Standard Life was yesterday beginning a search for a new finance director after John Hylands, the current incumbent, was put in charge of the leading the company's historic demutualisation process.
The move was seen in the City as a way of easing Mr Hylands out of the group, and analysts are expecting him to leave once the demutualisation process is completed in up to two years' time. The company then plans to list on the stock exchange. The board has been severely criticised for its management of the company over the past four years, during which time its multi-billion pound capital reserves have dwindled and customers have seen their policy values slashed. The board has also come under fire for its narrow field of experience, having always recruited executives from within the Standard ranks.
Mr Hylands has been at Standard for 25 years, making him a relative newcomer compared to Sandy Crombie, the chief executive, who has been at Standard for 37 years.
Standard now wants a finance director with heavyweight Plc experience in its transition to become a public company. After mounting a vicious defence of its mutual status for the past four years, it has some way to go to persuade the City to support its flotation.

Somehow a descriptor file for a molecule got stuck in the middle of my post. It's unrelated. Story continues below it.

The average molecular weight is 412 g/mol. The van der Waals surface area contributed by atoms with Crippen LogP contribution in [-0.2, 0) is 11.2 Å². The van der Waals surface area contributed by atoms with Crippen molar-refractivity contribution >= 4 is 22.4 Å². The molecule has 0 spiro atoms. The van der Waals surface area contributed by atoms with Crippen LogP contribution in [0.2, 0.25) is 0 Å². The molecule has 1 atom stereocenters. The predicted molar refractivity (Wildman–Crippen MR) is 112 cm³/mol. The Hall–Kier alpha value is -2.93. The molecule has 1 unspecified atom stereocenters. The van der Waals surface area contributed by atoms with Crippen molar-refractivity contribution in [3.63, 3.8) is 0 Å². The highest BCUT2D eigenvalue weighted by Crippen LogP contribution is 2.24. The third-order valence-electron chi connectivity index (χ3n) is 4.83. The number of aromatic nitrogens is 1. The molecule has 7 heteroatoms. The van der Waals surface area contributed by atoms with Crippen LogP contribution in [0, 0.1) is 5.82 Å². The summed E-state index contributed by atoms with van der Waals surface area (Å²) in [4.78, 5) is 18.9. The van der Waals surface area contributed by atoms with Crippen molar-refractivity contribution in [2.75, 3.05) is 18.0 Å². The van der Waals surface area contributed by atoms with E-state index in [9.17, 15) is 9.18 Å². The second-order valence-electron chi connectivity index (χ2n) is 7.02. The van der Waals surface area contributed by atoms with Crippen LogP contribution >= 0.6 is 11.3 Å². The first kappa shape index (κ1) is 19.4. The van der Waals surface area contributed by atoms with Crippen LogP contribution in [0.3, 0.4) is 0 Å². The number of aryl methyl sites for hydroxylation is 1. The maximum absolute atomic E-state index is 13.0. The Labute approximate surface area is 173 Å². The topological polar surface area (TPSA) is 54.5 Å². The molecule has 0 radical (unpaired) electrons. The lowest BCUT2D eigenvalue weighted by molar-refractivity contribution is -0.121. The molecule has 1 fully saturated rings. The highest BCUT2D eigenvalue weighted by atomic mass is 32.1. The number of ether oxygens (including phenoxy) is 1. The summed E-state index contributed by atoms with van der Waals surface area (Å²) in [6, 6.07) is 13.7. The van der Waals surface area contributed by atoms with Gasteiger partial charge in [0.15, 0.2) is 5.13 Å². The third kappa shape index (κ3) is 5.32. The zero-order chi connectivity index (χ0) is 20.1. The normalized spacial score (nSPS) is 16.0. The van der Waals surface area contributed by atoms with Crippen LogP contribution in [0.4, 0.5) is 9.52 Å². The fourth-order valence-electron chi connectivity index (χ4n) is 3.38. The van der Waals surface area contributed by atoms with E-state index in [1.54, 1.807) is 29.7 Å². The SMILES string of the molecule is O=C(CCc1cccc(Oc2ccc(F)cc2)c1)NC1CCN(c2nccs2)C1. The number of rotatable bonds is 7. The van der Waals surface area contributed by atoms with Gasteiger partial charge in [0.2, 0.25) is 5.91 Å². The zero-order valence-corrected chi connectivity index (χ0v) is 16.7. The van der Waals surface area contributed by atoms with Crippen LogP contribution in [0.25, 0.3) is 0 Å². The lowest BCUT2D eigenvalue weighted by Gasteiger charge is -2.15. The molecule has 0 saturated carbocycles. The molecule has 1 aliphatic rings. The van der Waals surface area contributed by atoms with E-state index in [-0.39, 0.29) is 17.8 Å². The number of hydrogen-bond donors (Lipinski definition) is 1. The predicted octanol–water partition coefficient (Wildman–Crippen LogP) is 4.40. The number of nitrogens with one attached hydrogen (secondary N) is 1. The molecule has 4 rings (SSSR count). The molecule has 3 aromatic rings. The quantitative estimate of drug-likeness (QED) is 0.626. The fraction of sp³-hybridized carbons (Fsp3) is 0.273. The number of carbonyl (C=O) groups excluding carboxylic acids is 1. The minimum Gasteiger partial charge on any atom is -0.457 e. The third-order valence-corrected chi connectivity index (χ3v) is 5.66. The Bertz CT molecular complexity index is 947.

The headhunting firm, Heidrick & Struggles, will now begin a search for a new finance director and rumours were yesterday circling that Mike Biggs, the former finance director at Aviva, a rival insurer, may be on its list of candidates. He left Aviva last year to pursue other interests and is not thought to have taken on another job.
Mr Crombie is also not expected to survive in the top job beyond Standard's flotation. "There is the potential that an incoming finance director could find themselves the chief executive after flotation, which would make the job more attractive," Roman Cizdyn, an analyst at Commerzbank, said.
Mr Hylands, who received a basic salary of £270,000 and £85,000 bonus last year, will continue his finance duties until a replacement is found. As head of the demutualisation process, which could pass on windfalls to Standard's 2 million policyholders, he will co-ordinate with Merrill Lynch and UBS, who were yesterday appointed as financial advisers on its demutualisation. Other advisers appointed yesterday were the actuarial firm, Watson Wyatt, PricewaterhouseCoopers as accountants and the lawyers Slaughter & May. Lazards and Clifford Chance, who advised on the strategic review that led to the demutualisation proposal earlier this year, will still advise the company on non-demutualisation issues.Reuse content